And he received [them] at their hand
For the use they delivered them to him:
and fashioned it with a graving tool, after he had made it a molten
that is, after he had melted the gold, and cast it into a mould, which gave it the figure of a calf, and with his tool wrought it into a more agreeable form, he took off the roughness of it, and polished it; or if it was in imitation of the Egyptian Apis or Osiris, he might with his graving tool engrave such marks and figures as were upon that; to cause the greater resemblance, so Selden F25 thinks; (See Gill on Jeremiah 46:20) or else the sense may be, that he drew the figure of a calf with his tool, or made it in "a mould" F26, into which he poured in the melted gold,
and made it a molten calf;
the Targum of Jonathan gives another sense of the former clause, "he bound it up in a napkin"; in a linen cloth or bag, i.e. the gold of the ear rings, and then put it into the melting pot, and so cast it into a mould, and made a calf of it. Jarchi takes notice of this sense, and it is espoused by Bochart F1, who produces two passages of Scripture for the confirmation of it, ( Judges 8:24 ) ( 2 Kings 5:23 ) and illustrates it by ( Isaiah 46:6 ) . What inclined Aaron to make it in the form of a calf, is not easy to say; whether in imitation of the cherubim, one of the faces of which was that of an ox, as Moncaeus thought; or whether in imitation of the Osiris of the Egyptians, who was worshipped in a living ox, and sometimes in the image of one, even a golden one. Plutarch is express for it, and says F2, that the ox was an image of Osiris, and that it was a golden one; and so says Philo the Jew F3, the Israelites, emulous of Egyptian figments, made a golden ox; or whether he did this to make them ashamed of their idolatry, thinking they would never be guilty of worshipping the form of an ox eating grass, or because an ox was an emblem of power and majesty:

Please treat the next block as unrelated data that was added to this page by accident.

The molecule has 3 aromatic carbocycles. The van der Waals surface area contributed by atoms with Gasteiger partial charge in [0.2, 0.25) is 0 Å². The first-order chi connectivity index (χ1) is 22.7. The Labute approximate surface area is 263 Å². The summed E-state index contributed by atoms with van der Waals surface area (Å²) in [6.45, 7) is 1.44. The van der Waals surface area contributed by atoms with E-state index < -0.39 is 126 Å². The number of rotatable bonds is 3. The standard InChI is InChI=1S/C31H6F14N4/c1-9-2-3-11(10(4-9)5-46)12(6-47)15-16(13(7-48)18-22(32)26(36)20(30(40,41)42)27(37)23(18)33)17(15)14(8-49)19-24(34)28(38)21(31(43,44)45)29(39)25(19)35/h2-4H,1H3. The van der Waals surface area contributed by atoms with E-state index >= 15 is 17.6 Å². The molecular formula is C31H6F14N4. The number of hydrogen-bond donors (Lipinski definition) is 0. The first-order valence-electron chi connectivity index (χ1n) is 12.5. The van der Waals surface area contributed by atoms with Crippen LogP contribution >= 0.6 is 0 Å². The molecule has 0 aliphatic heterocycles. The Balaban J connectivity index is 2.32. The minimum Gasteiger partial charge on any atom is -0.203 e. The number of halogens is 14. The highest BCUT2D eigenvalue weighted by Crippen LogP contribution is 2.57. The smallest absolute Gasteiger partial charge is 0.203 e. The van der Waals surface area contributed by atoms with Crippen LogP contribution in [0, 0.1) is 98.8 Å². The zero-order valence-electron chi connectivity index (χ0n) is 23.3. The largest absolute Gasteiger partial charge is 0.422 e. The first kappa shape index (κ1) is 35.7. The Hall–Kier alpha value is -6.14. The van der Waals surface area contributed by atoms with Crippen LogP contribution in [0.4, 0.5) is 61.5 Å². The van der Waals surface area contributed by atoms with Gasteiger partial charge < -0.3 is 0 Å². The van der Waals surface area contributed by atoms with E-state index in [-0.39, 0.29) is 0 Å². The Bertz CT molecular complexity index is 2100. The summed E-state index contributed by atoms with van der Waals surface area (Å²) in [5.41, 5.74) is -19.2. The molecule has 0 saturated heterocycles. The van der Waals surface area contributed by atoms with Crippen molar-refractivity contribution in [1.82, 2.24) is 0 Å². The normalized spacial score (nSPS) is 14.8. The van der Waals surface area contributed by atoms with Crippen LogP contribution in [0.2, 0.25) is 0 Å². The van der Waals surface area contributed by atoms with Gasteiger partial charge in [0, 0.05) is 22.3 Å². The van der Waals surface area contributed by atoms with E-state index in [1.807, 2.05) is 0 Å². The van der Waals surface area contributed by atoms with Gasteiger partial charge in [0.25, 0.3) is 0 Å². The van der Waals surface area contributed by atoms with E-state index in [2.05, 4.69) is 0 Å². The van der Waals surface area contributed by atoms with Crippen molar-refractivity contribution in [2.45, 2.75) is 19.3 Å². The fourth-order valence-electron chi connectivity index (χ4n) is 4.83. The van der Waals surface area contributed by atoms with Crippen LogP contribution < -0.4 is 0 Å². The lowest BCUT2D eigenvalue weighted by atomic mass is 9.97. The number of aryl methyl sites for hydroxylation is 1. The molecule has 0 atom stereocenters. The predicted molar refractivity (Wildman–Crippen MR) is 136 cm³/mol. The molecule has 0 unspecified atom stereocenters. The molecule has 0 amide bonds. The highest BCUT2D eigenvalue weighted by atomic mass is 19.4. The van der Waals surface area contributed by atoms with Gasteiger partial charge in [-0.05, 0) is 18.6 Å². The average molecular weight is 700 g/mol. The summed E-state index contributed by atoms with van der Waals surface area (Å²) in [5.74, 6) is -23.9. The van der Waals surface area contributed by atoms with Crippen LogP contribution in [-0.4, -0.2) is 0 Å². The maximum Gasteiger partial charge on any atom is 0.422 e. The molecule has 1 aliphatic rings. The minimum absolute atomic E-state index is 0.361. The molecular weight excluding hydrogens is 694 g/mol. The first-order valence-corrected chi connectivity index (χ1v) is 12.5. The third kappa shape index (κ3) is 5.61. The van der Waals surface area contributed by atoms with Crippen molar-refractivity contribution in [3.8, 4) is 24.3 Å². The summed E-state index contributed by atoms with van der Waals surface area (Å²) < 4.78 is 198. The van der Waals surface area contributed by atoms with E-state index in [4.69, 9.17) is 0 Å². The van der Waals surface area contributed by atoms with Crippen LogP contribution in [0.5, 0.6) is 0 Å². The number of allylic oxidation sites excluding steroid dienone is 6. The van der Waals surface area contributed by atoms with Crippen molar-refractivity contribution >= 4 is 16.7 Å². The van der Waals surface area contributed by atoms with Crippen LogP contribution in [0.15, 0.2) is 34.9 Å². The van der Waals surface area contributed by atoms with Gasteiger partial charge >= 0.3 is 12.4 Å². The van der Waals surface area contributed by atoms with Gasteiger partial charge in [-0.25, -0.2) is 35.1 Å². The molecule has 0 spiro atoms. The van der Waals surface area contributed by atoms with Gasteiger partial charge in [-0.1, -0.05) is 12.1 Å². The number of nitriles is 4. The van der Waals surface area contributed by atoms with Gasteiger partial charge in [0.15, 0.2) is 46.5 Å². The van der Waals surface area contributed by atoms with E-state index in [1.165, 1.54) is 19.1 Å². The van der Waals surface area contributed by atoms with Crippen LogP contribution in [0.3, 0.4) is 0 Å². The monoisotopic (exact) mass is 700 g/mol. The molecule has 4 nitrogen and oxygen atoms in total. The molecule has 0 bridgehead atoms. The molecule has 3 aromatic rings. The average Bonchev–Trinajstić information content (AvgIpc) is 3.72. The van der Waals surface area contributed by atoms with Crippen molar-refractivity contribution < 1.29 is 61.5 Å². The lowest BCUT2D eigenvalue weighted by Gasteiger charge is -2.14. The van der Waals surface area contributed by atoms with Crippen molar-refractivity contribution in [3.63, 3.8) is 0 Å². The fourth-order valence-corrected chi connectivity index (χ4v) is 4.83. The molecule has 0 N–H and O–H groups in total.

and they said, these be thy gods, O Israel, [which brought] thee up
out of the land of Egypt;
they own they were, brought up out of that land by the divine Being; and they could not be so stupid as to believe, that this calf, which was only a mass of gold, figured and decorated, was inanimate, had no life nor breath, and was just made, after their coming out of Egypt, was what brought them from hence; but that this was a representation of God, who had done this for them; yet some Jewish writers are so foolish as to suppose, that through art it had the breath of life in it, and came out of the mould a living calf, Satan, or Samael, entering into it, and lowed in it F4.
F25 De Diis Syris Syntagm. 1. c. 4. p. 138.
F26 (jrxb wta ruyw) "formavit illud modulo", Piscator; so some in Ben Melech, and in Vatablus; and so the Vulgate Latin, "formant opere fusorio"; see Fagius in loc.
F1 Hierozoic. p. 1. l. 2. c. 39. col. 334, 335.
F2 De Isid. & Osir.
F3 De Vita Mosis, l. 3. p. 677.
F4 Pirke Eliezer, c. 45.